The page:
- Under “Caption or Transcript File” is an “Upload” button. Click on it. A dialog box will pop up that will allow you to locate and select the caption file. I usually prefer to use a “.SRT” file myself, but YouTube also allows for .sbv, .sub, .mpsub, .lrc, and .cap files. Once your file is selected, click “Open.”
- TA DA!!! You have successfully uploaded a caption file to your YouTube video!
If you only have a transcript, save it in a .txt file with a space between each line of text. YouTube can try to figure out the timing on the lines, but keep in mind that YouTube is just running it through a computer and won’t catch things like undetected errors or that the timing the computer selects is too fast for most viewers.
If you like, though, you can use a website called Amara to subtitle the video yourself, or to edit your transcript to add timing. Amara used to be known as Universal Subtitles. It is a simple to use and easy to learn tool, doesn’t require you to download any new programs onto your computer because it’s completely in browser, and is free. That’s right, free captions if you can use it yourself or have a friend or fan of your channel do it for you for free. (Or if you have an intern or work-study student working under you who needs something to do anyways.) I put together a video showing how to use it (see below), but Amara has a lot of videos and FAQs that make learning their system easy. If you have your Amara account linked to your YouTube account, it will automatically export the captions you make for your videos so that you don’t have to go through the above steps.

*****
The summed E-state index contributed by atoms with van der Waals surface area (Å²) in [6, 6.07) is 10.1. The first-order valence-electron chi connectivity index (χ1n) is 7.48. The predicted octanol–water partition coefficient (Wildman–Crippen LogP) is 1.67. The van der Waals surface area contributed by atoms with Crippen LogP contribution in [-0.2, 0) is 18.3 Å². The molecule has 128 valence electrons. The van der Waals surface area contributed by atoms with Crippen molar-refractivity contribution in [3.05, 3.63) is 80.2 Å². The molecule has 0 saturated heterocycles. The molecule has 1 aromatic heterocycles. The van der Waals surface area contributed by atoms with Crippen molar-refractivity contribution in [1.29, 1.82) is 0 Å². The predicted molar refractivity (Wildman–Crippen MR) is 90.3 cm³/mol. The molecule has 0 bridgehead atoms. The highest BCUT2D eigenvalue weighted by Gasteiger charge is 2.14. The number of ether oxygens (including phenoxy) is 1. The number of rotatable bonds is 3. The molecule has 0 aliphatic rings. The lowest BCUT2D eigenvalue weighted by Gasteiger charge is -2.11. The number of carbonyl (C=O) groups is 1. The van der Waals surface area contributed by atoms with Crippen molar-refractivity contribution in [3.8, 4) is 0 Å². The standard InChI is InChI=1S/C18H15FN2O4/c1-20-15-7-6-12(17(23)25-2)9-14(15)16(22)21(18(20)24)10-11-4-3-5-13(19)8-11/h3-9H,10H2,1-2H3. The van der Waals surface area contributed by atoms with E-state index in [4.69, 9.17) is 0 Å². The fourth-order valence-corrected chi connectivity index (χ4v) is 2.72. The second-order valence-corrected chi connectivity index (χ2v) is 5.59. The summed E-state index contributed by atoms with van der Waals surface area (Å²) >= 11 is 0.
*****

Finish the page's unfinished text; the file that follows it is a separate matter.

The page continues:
I recognize that not everyone has the same learning style, so I created “How to Add a Caption File to A YouTube Video” guides in multiple formats:
- Video guide of “How to Add a Caption File to A YouTube Video”
- Simple/plain language guide of “How to Add a Caption File to A YouTube Video”
- Still images guide of “How to Add a Caption File to A YouTube Video”
- Audio recording of “How to Add a Caption File to A YouTube Video”
On YouTube’s automatic captions: they can be pretty horrible. Yes, they slowly get better, but that doesn’t help any of us now. For a funny (and musical!) example of how messed up they can be, I suggest watching Rhett & Link’s Taylor Swift Caption Fail video. Using some of the frankly bizarre things that YouTube’s autocaptioning feature thought were the lyrics to actual Taylor Swift songs, Rhett & Link put together a mash-up song. It’s both illustrative of my point, and extremely funny.
It is my hope that I won’t be the only person who will find these guides useful to have on hand. I know I’m not the only one who is frustrated about how few people think to caption their YouTube videos, and I know a few people who will benefit from having it explained to them again.
Because access is for everyone, not just English speakers, I’d love to hear from you if you’d like to translate any of the above into a language you are fluent in. You can also leave a comment if you have any questions or suggestions. If you are a fellow captions user, I’d love to hear from you as well — I use them because of auditory processing issues myself.
This post originally appeared on my blog, Cracked Mirror in Shalott.